Scott Esposito spends a lot of time reading three polymaths (my favorite kind of nonfiction writer), and especially my new fave Lawrence Weschler. Jonathan Raban and Geoff Dyer are also discussed at length.
Panels & Pixels has a long interview with Larry Gonick, the cartoonist behind The Cartoon History of the Universe, which taught me more history than any number of high school history classes. Among other things, the conversation alerts me that volume 4 is out. Rejoice!
Film critics Matt Zoller Seitz and Keith Ulrich sum up 2006 in film and video, discussing Miami Vice and Inland Empire at length. If that was all they did, it’s be worth reading. Their long, thoughtful, forward-looking conversation, however, discusses the future of cinema and the coming advent of high-definition video as the norm for creation, the advent of computers and iPods as the norm for viewing, and much, much more. There’s lots to argue with here, and this is essential reading for anyone who cares at all about the movies.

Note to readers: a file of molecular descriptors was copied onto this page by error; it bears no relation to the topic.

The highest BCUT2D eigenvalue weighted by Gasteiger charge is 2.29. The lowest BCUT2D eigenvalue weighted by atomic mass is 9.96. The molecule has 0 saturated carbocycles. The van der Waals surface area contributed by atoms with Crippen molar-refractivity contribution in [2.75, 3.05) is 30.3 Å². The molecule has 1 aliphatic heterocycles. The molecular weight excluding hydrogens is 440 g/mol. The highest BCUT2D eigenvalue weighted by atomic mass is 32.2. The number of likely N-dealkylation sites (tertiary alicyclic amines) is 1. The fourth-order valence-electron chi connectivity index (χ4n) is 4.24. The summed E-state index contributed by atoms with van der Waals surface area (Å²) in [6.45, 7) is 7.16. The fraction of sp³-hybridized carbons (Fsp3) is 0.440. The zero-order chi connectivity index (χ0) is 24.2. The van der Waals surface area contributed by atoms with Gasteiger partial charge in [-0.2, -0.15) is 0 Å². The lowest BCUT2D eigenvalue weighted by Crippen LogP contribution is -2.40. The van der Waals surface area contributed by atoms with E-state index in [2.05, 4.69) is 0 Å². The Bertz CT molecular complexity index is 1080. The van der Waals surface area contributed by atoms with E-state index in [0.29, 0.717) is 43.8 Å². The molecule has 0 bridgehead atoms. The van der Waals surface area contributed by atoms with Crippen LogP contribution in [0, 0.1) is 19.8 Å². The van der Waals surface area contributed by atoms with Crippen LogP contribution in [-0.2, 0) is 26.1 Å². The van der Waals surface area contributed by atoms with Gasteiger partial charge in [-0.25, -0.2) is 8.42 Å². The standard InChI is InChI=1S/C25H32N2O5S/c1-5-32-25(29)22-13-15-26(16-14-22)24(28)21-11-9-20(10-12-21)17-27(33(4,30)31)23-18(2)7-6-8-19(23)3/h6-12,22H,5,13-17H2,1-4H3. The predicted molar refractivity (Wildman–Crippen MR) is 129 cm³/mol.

Proving that great minds think alike, Noel Murray and Scott Tobias have a similarly wide-ranging conversation at the Onion’s AV Club, focusing more on how we view movies, and the aesthetic/formal considerations therein than on how movies get made. Again, this is vital stuff for movie lovers.
Girish waxes rhapsodic on a subject dear to my heart—revisiting favorite movies.
Michael gives an overview/summation of his 2006 in cultural discoveries and enrichments.
A few months ago, I mentioned in passing that we wouldn’t start seeing good reviews of Thomas Pynchon’s Against the Day until a few months had passed, everyone had taken a deep breath, and got down to the hard, joyful task of actually reading the book in-depth. The Millions proves me right. There’s also a wiki devoted the book, which helps out a lot.
And, finally, a 2000 interview with Whitney Balliett.
That is all.